Malaria – a life-threatening disease – is caused by a parasite. This parasite is transmitted to the human body through the bite of an infected Anopheles mosquito. Parasites enter the body and bloodstream of the human. It begins to infect red blood cells. It results in symptoms of malaria.
This disease is common in tropical and sub-tropical areas (Pacific regions, Sub-Saharan Africa, Southeast Asia). Nearly 400 thousand people die each year due to malaria.
There are four types of malarial parasite that can infect the human. Among them, Plasmodium falciparum is the most common. It is the most dangerous type of malarial parasite that can cause the death of an individual if not treated early.
A malarial parasite can also be transmitted from mother to unborn offspring, organ transplant, blood infusion, and used syringes.
Malarial parasite is transmitted through the bite of an infected mosquito. When an uninfected mosquito bites a person having malaria, it gets infected. When this mosquito bites a healthy person, this person also gets infected. After entering the body, the parasite reaches the liver and remains dormant there.
After getting mature, parasites leave the liver and infect the red blood cells. The infected red blood cells bursts, and at this point, symptoms of malaria appear.
Symptoms of malaria begin to appear within a few weeks after being bitten by the infected mosquitoes. In some cases, malarial parasites enter the body and remain dormant there for up to a year.
The most common symptoms include:
- Rapid breathing and heart rate
- Muscle and joint pain
Your doctor will perform a physical test to diagnose the disease.
Additionally, blood tests are also ordered to identify the type of parasite and other complications. These blood tests take a few minutes to several days to complete.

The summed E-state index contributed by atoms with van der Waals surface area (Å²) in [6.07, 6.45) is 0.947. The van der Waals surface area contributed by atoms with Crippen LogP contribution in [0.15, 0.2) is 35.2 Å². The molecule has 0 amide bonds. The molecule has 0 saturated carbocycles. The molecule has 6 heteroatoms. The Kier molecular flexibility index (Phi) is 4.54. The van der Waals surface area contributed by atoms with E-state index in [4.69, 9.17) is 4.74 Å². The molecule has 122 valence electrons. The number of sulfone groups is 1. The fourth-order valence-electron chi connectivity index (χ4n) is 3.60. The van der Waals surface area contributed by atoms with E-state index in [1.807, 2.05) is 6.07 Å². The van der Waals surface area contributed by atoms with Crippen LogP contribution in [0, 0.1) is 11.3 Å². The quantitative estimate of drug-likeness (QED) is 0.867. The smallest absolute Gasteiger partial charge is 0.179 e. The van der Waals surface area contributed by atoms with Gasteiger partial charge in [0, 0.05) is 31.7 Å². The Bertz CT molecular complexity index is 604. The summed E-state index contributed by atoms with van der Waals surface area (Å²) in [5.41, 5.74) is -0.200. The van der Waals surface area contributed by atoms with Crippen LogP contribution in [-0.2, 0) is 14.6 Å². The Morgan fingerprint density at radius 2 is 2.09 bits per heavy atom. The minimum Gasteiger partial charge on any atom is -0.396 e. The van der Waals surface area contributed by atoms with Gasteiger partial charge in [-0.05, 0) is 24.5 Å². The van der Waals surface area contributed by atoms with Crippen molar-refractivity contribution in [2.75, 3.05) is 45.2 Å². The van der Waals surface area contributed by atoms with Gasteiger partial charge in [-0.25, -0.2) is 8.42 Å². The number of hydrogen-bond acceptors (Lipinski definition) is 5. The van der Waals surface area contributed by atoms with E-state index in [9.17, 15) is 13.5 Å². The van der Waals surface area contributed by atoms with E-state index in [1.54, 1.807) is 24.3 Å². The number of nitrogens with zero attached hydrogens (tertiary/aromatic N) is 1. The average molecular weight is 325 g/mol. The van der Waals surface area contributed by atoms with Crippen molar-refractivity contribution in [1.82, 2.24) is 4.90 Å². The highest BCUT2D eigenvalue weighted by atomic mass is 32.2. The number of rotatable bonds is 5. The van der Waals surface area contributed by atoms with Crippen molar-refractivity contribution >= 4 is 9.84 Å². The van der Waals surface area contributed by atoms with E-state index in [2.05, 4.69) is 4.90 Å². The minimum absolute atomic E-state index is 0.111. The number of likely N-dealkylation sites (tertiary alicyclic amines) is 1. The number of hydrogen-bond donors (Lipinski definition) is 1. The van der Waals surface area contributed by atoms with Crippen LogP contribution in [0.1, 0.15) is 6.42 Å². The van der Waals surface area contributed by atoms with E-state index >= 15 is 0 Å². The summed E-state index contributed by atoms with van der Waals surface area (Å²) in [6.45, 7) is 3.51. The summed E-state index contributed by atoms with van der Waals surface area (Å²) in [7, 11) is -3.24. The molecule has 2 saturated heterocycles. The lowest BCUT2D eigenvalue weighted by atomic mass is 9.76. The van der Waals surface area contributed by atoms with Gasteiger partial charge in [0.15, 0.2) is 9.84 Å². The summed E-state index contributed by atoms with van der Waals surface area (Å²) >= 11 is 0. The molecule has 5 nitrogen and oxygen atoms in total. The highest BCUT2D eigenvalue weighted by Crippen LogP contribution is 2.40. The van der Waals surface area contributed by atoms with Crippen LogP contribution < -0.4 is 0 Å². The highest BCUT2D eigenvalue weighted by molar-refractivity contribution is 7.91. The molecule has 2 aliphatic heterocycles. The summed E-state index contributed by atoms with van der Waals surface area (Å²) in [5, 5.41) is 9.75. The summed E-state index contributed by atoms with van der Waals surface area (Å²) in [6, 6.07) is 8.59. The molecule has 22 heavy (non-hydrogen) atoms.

If your symptoms are unclear or your physical condition is getting worst, your doctor may prescribe you additional tests. These tests are performed to identify the presence of the parasite, its type, its resistance to drugs, and other serious complications due to disease.
Treatment of malaria
Malaria can be fatal, especially if you are infected with P. falciparum.
Treatment of malaria depends upon the age, symptoms, physical condition either you are pregnant or not, and type of the parasite.
In some cases, the medication given to a patient is not enough to treat malaria because of parasite resistance to the drug. In such a situation, your doctor will prescribe you more than one drugs to treat malaria.
Most commonly chloroquine is given for malaria treatment. But the parasite has developed resistance against this drug, so it is not effective for most of the types of malarial parasites. Instead, ACTs (Artemisinin-based combination therapies) are found effective for malarial treatment where more than two drugs are combined to treat the disease.
Complications of malaria
Malaria can cause several complications, and it can be fatal. Almost 94% of malarial deaths occur in Africa. This mortality rate is higher in children under the age of 5.
Malaria can cause the following complications:
Cerebral malaria: Swelling of brain blood vessels. It can also lead to brain damage, seizures, and coma.
Pulmonary edema: Breathing problems due to fluid accumulation in lungs
Kidney, liver, or spleen failure
Low blood sugar – that even leads to a coma
How to prevent malaria?
Currently, there is no vaccine for malaria. If you live in an area or traveling to a place where malaria is common, you need to see your health care provider. Use the medications prescribed by your doctor.
You need to take steps to avoid mosquito bites. Cover your body. Wear full clothes covering your arms, legs, and feet. Use mosquito repellent to avoid mosquito bites.
Sleeping under a net will also protect you from mosquito bites at night.
If you live in a high-risk area, use insects or bug sprays to avoid mosquito bites in homes and offices.